And as I said on Twitter, if you’re tired of hollow corporate-speak and unfair harassment investigations, I’m with you. That’s why I’ve spent so much time on this issue, including the development of more trustworthy reporting procedures and the enactment of local- and state-level protections for independent contractors, which have significant ramifications for comics. I’ll be talking more about all of this too, along with how we can put in place standards that, I hope, will be a model for the entire industry.
§ The Inkwell Awards, honoring the now somewhat obscure art of inking comics, announced their 2020 winners last week:
FAVORITE INKER (Favorite ink artist over the pencil work of another artist; cannot also be nominated for the “Props” award): Walden Wong (43%) (genLOCK, Justice League [DC], Crazy, Incredible Hulk: Last Call, Marvel’s Hero Project Season 1: Mighty Rebekah, X-23 [Marvel])
Other nominees: Mark Morales, Joe Prado, Norm Rapmund.
MOST-ADAPTABLE (Artist showing exceptional ink style versatility over other pencillers): Walden Wong (41%) (genLOCK, Justice League [DC], Crazy, Incredible Hulk: Last Call, Marvel’s Hero Project Season 1: Mighty Rebekah, Star Wars: Age Of Republic Heroes–Obi-Wan Kenobi, X-23 [Marvel])
Other nominees: Marc Deering, Jonathan Glapion, Scott Hanna, Jay Leisten, Norm Rapmund, J.L. Straw.
PROPS AWARD (Ink artist deserving of more attention): Eber Ferreira (32%) (Freedom Fighters, Detective Comics, Supergirl [DC])
Other nominees: Jonathan Glapion, Stefano Guadiano, Le Beau Underwood.
S.P.A.M.I. (Favorite Small Press And
Other nominees: David Cabeza, Adelso Corona, Anthony Fowler, Le Beau Underwood.
ALL-IN-ONE (Favorite artist known for inking his/her own pencil work): Liam Sharp (34%) (Green Lantern [DC])
Other nominees: Brad Krause, Sean Gordon Murphy, Stan Sakai.
THE STACEY ARAGON SPECIAL RECOGNITION AWARD (SASRA):
Allen Bellman, Sal Buscema and Norman Lee
Other nominees: Jack Abel, Gene Day, Bill Everett, Frank Frazetta, Graham Ingles, Dennis Janke, Michael Kaluta, Pablo Marcos, June Tarpe Mills, Bob Oksner, George Papp, Wendy Pini, Stan Sakai, Bill Sienkiewicz, Dave Simons, Jim Starlin, Art Thibert, Charles Vess, Al Vey and Bob Wiacek.
THE JOE SINNOTT HALL OF FAME:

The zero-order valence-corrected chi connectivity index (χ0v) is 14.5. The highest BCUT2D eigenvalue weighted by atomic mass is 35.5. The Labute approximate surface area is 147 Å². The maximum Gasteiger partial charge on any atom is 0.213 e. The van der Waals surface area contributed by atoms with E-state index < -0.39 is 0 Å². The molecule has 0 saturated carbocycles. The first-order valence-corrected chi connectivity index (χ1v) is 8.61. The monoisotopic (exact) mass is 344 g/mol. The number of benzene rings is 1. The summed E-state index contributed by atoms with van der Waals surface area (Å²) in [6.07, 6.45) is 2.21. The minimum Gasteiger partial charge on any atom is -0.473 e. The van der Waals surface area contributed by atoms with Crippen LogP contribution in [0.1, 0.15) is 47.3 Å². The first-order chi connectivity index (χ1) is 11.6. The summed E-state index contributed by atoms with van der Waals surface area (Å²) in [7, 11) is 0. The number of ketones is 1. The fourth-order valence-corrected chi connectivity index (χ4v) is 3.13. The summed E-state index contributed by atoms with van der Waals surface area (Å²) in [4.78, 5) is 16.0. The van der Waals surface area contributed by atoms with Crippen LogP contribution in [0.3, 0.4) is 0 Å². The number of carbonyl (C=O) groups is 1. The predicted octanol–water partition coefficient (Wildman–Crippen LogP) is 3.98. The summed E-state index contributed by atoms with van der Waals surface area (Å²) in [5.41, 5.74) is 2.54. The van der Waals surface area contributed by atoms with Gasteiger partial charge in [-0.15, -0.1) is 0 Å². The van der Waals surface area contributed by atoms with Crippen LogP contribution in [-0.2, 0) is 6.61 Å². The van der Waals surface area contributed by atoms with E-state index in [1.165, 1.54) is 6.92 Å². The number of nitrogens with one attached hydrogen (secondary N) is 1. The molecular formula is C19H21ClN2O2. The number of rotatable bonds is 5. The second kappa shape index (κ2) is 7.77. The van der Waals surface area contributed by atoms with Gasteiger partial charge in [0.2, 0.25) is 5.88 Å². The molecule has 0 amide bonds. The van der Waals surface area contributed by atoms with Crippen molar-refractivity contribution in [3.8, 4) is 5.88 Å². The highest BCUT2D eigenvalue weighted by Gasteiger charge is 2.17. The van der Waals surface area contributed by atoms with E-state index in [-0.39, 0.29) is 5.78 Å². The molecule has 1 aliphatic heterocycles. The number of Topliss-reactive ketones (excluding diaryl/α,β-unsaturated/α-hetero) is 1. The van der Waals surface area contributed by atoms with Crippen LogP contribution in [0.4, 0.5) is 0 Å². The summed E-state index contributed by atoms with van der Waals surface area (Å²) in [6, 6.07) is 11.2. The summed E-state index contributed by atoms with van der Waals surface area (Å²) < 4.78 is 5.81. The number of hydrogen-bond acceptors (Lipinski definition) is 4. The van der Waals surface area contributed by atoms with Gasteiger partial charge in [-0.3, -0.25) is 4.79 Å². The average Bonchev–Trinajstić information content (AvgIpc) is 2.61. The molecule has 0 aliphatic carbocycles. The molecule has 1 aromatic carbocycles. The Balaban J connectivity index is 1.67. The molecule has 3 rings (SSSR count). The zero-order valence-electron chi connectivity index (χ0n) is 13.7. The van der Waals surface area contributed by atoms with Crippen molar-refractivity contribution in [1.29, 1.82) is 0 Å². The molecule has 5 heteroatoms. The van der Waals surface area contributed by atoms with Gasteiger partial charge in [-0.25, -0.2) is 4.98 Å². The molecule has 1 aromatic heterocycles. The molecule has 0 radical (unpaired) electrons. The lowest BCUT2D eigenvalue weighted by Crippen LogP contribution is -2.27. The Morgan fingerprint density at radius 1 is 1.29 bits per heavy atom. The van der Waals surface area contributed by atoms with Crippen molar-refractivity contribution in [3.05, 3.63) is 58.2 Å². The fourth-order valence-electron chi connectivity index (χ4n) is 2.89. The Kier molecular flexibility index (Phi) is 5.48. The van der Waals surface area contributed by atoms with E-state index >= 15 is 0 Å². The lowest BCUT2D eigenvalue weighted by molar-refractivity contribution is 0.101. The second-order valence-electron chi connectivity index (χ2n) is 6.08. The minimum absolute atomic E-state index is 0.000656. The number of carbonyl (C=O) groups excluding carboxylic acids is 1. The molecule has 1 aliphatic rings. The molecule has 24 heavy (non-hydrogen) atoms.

Bob Layton, John Romita Sr. and Bernie Wrightson
Other nominees: Brett Breeding, Johnny Craig, Mike Esposito, George Klein, Steve Leialoha, Pablo Marcos, Terry Moore, Mike Royer, Chic Stone and Bob Wiacek.
§ Amidst all the in person comic cons being cancelled for 2020, many online events have sprung up. Here is one that already happened this weekend, Mainframe Comic Con, which had a lot of well known names, likes Toms Taylor and King, and publishing sponsors including IDW, Humanoids and so on. Sadly I wasn’t paying attention and didn’t even know about it until now. I was curious about who put it and apparently it was a fellow named Chuck and a fellow named Chad and some other folks. It’s a pretty flashy website though.
§ ReedPOP also held it’s first “Metaverse” event, and you can see the video line up here, and some of them got a lot of views. Hm, a talk with Mad Max Fury Road director George Miller...I guess I will watch that because I love listening to George Miller!
§ I wish I could be more enthused about these kind of events but right now I would trade in all the online panels in the world just to be standing in a concrete hall surrounded by pipe and drape eating an $8 hot dog. All that said, it will be interesting to see how online events evolve and they are here to stay in some form.
§ It’s a rough time in retail, but a comic shop has opened: Holymoleys in Paradise City, located in Northhampton, MA. It is, however, a new location for a previous store. But hey at least it’s open!
Customers walking into Holeymoleys’ storefront at 90 King St. will be greeted by a life-size statue of Marvel Comics’ iconic superhero Iron Man, who along with another statue depicting Pinhead from the 1987 horror film “Hellraiser,” looks out over a sales floor filled with tables and shelves of comic books, movies, toys, videogames and other collectibles. “We love talking comics with people, but it’s also OK if you don’t know about comics and you just want to ask questions or find something for your family member who’s into it,” said Corinne Barrineau, who co-owns Holeymoleys with her husband, Tonye Barrineau. “We’re really open to everyone shopping here — whether you’re a comic lover or if it’s your first time.”